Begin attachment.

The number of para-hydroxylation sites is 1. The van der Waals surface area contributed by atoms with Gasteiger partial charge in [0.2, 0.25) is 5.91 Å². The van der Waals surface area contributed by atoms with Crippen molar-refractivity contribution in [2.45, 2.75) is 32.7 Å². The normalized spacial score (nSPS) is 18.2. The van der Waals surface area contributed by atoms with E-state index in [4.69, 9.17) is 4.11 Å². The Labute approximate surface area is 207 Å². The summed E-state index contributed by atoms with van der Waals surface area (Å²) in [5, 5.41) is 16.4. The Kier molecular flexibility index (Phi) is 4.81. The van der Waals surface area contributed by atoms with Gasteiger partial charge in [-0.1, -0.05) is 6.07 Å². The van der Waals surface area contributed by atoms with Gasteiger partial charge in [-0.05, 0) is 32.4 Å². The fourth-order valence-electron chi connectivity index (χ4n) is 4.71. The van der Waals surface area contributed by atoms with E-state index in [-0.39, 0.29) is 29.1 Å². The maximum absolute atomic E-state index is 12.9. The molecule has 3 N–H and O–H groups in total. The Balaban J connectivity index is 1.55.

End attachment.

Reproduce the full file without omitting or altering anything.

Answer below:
The number of para-hydroxylation sites is 1. The van der Waals surface area contributed by atoms with Gasteiger partial charge in [0.2, 0.25) is 5.91 Å². The van der Waals surface area contributed by atoms with Crippen molar-refractivity contribution in [2.45, 2.75) is 32.7 Å². The normalized spacial score (nSPS) is 18.2. The van der Waals surface area contributed by atoms with E-state index in [4.69, 9.17) is 4.11 Å². The Labute approximate surface area is 207 Å². The summed E-state index contributed by atoms with van der Waals surface area (Å²) in [5, 5.41) is 16.4. The Kier molecular flexibility index (Phi) is 4.81. The van der Waals surface area contributed by atoms with Gasteiger partial charge in [-0.1, -0.05) is 6.07 Å². The van der Waals surface area contributed by atoms with Gasteiger partial charge in [-0.05, 0) is 32.4 Å². The fourth-order valence-electron chi connectivity index (χ4n) is 4.71. The van der Waals surface area contributed by atoms with E-state index in [-0.39, 0.29) is 29.1 Å². The maximum absolute atomic E-state index is 12.9. The molecule has 3 N–H and O–H groups in total. The Balaban J connectivity index is 1.55.